Wednesday, April 7, 2010

Could Co-creation + Rapid-Prototyping Save the World?




















My Design-thinking class is working with a fashion firm who was once famous for employing an entire city to produce their garments. I mean, they had relationships with everyone from the folks who processed the wool, to the knitters and sewers, to the dye makers. You get the picture. In the mid-nineties, all of that changed. The firm started outsourcing production to Asia in order to keep up with their competitors who were doing the same. This firm that once had daily or weekly contact with all of the people along their product's value chain soon became just like every other fashion design firm - out of touch with the people who actually made their garments.

One of the questions we've been examining in class is "What is lost when a firm outsources production?" Of course there are obvious answers like the loss of jobs in the local economy. Or the loss of quality control - especially an increased difficulty in meeting compliance on environmental and labor standards. But other things were lost too, like the firm's ability to rapidly respond to the ever-changing interests of their consumers. Another thing that's lost is a sense of how and where and by whom is our stuff is made. And yet, we are trapped in this cycle of always wanting more.

Meanwhile, in other circles, excitement is growing about the ever-decreasing costs of rapid prototyping tools for laser cutting, 3D printing, and the printing of digital textiles. Additionally, there's this co-creation trend that you see on sites like CafePress that allow consumers - or prosumers (producer+consumers) - to design and manufacture their own stuff, like t-shirts. People want to make their own stuff and, more and more, they have the tools to do it.

Now, if you've been following Chris Anderson's "Atoms are the New Bits" or Bruce Sterling's "Spime Theory," then none of this is new to you. But I'm writing this here bc, well, it's been so much fun playing around with these concepts in class. These are exciting developments in technology and in behavior which, I hope, offer an opportunity to fix some of the things that are wrong with the globalized mass production machine we are engaged in at present.

How can designing our own t-shirts on the internet save the planet? Let me count the ways.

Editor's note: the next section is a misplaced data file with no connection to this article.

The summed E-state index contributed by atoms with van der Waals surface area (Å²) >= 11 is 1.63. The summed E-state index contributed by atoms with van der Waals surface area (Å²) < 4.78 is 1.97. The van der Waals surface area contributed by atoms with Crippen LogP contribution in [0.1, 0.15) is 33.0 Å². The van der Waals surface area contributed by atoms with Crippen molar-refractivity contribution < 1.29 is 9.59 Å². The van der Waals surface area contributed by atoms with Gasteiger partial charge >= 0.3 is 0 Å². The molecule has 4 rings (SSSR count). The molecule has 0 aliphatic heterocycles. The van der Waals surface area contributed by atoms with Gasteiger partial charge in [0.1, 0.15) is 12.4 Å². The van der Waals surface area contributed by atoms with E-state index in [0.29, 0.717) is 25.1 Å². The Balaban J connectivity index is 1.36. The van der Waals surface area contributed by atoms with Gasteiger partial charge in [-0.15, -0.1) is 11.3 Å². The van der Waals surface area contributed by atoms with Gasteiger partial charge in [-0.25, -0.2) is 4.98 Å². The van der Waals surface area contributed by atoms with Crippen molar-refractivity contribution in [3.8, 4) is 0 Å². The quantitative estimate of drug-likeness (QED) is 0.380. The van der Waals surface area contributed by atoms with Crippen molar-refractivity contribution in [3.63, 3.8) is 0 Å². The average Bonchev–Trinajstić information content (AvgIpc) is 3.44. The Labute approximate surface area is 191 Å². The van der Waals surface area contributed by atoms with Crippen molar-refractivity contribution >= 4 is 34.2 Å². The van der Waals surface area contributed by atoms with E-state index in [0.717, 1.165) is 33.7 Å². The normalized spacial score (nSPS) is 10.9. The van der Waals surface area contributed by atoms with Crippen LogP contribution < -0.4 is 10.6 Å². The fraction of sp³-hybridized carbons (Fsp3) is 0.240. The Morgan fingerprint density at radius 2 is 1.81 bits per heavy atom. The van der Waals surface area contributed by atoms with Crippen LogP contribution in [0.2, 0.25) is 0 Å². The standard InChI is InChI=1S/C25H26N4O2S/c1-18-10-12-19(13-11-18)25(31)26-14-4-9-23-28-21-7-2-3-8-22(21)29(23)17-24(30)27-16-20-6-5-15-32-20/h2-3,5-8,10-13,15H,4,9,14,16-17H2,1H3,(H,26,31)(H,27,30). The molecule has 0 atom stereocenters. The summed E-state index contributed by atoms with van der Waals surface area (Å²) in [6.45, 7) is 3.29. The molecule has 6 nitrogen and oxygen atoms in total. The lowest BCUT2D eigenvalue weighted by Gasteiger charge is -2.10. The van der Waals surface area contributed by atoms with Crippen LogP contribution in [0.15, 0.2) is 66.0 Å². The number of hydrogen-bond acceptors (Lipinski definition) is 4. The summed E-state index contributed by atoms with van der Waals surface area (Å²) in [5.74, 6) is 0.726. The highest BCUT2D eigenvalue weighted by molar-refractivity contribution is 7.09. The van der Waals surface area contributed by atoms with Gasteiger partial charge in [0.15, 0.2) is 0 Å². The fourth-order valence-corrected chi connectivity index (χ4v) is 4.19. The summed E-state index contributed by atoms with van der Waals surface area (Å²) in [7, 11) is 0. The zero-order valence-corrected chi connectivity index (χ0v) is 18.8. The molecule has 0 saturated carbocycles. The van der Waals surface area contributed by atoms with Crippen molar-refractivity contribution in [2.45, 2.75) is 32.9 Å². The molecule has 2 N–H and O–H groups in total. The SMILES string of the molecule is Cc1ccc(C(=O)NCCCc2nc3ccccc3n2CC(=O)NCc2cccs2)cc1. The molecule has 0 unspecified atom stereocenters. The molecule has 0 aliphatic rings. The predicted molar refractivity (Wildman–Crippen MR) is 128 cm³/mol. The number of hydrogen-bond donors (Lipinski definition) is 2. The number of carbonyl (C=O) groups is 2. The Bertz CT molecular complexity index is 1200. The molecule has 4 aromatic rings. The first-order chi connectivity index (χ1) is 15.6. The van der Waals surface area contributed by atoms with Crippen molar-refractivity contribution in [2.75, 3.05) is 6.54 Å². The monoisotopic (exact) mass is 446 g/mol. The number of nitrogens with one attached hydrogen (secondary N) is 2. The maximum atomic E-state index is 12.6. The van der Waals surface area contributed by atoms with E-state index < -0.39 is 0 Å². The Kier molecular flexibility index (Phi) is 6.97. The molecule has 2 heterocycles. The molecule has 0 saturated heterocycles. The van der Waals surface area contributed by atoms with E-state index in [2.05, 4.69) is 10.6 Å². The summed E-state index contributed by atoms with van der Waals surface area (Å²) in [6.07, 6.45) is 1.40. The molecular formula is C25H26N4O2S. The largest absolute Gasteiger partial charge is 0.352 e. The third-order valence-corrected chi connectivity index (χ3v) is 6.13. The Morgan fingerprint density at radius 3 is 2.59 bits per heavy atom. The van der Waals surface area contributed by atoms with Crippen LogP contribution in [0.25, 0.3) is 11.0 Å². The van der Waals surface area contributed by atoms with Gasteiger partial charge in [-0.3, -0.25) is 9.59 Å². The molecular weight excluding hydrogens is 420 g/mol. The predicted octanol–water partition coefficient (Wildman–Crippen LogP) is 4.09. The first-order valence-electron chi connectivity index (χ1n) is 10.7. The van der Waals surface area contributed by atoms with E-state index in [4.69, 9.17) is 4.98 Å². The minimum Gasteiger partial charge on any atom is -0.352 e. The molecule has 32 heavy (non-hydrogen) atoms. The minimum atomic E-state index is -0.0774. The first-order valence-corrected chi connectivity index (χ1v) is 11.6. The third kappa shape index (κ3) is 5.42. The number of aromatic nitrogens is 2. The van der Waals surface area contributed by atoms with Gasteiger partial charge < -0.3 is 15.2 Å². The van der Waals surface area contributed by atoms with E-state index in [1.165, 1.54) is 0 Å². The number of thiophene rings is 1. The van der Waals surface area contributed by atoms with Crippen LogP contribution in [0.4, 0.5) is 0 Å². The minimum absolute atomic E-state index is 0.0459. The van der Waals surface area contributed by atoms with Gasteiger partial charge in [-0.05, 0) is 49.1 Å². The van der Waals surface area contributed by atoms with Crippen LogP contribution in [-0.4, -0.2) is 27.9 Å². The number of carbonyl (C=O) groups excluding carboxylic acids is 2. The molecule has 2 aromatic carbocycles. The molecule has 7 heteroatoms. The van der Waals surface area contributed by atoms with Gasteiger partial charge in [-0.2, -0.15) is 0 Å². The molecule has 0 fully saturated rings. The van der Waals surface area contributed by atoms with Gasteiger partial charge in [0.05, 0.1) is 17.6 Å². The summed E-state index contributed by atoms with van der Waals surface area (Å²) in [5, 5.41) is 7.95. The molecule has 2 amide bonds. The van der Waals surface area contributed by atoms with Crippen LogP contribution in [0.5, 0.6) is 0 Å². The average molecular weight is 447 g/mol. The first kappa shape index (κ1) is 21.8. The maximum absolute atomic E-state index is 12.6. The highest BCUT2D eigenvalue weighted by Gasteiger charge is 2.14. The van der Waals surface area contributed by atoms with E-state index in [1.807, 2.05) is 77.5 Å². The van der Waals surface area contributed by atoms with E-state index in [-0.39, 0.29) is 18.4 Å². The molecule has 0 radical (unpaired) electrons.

• SIMPLE TINKERING. I know what you're thinking - designing our own t-shirts WON'T save the world. And you're right. But as with any new technology, we hack the small stuff first just to get comfortable. So today we design our own t-shirts. Tomorrow we hack our own  triple bottom line biz models.
  • IT'S A KEEPER. If we design and manufacture our own stuff, we may feel more connected to that stuff and less likely to throw it away just bc something new comes along.
  • JUST ONE. If we use rapid-prototyping tools to make our stuff, then we only need to make one, not ten-thousand.
  • SIDE BUSINESS for GARMENT WORKERS. I don't think crappy jobs at Asian garment factories are going away soon, but what if there were better opportunities for those workers? What if we, as consumers, could tap into the creativity of the folks over in the factories in Asia? What if we could choose from some of their designs? And what if they could make a little dough every time we did choose their designs?
  • LOCAL PRODUCTION. I now this seems antithetical to the previous point, but what if each city with a population of 100, 000 had their own rapid prototyping tools, right there in the heart of the city? Would the need for mass production abroad significantly decrease?
This pairing of co-creation and rapid-prototyping has so much potential to disrupt current production models that I can hardly wrap my head around it. But I sense that some day soon all of this won't be hard to imagine bc it will be right here in front of us.

2 comments:

  1. I envision co-creation and rapid prototyping playing a role in not only artistic endeavors but in practical applications as well. The ability to manufacture small parts in your home, a replacement screw or a new head for your golf club would definitely disrupt traditional production models.

    ReplyDelete
  2. I agree about the replacement screws and parts Kevin. But are you suggesting that the points I state above are artistic and not practical? Would you elaborate?

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